by Lindsay Beyerstein
How our blog got its name
Sidney Hillman was a powerful national figure during the Great Depression, a key supporter of the New Deal, and a close ally of President Franklin D. Roosevelt.
When the rumor spread that President Roosevelt ordered his party leaders to “clear it with Sidney” before announcing Harry S. Truman as his 1944 running mate, conservative critics turned on the phrase, trumpeting it as proof that the president was under the thumb of “Big Labor.”
Over the years, the phrase lost its sting and became a testament to Hillman's influence.
It's hard to imagine a labor leader wielding that kind clout today, but we like the idea—and we hope Sidney would give thumbs up to our blog.
Violence at Rikers Out of Control
This month, Graham Rayman of the Village Voice continued his hard-hitting investigation of unchecked violence at Rikers. Be advised, the photos of inmate injuries that he obtained are horrific. The Voice published these images in the hopes of shocking New Yorkers and their elected officials out of complacency regarding conditions at the prison.
In 2008, the Voice exposed a "fight club" for teen prisoners which operated with the support of guards, who used inmate-on-inmate violence to keep order. Two correctional officers went to prison for their role in the fights, know as The Program.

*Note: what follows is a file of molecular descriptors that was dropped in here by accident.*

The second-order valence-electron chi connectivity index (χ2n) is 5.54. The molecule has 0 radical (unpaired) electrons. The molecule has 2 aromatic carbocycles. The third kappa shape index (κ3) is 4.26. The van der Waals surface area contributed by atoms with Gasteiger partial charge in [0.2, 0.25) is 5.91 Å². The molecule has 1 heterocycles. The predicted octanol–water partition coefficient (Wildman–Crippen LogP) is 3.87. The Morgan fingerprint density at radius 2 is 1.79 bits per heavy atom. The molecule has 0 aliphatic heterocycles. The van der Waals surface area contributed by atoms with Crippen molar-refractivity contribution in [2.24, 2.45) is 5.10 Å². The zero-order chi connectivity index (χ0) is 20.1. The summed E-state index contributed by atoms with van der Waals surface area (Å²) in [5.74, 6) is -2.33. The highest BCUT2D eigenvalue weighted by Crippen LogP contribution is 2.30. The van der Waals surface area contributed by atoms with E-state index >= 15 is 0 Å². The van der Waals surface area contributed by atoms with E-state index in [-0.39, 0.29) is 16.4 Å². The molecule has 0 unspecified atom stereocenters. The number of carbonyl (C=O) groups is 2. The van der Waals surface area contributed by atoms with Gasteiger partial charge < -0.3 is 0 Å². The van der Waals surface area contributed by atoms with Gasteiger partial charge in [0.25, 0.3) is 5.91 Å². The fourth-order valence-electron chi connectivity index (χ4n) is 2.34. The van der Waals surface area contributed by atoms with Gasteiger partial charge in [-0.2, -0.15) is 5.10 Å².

Rikers officials say that the Program is no more, but insiders tell Rayman a different story:
However, several sources, including current and retired investigators, say that the practice is very much still in place, which is backed up by hundreds of internal Correction Department documents obtained by the Voice.
The documents also lay bare the extreme influence that gangs, mostly Bloods, still exert on day-to-day life in the jails—particularly at the Robert N. Davoren Center, where teens are housed and where Robinson was murdered three years ago.
Documents show that inmate leaders known as "the team" control access to the phones; extort phone privileges, commissary allowances, and food from weaker inmates; and even enforce rules on where inmates can sit when watching television in the dayroom. The weakest inmates have to sit on the floor. All of this happens right under the noses of Correction officers.
Inmates at the juvenile detention center have sustained 10 broken jaws, 6 broken noses, and 3 shattered eye sockets in 2012, according to serious injury reports obtained by The Voice. The real numbers may be much higher, because not all injured inmates seek treatment in jail. Rayman estimates that over 4000 teens are injured every year at Rikers, and that the majority of those injuries are from violence.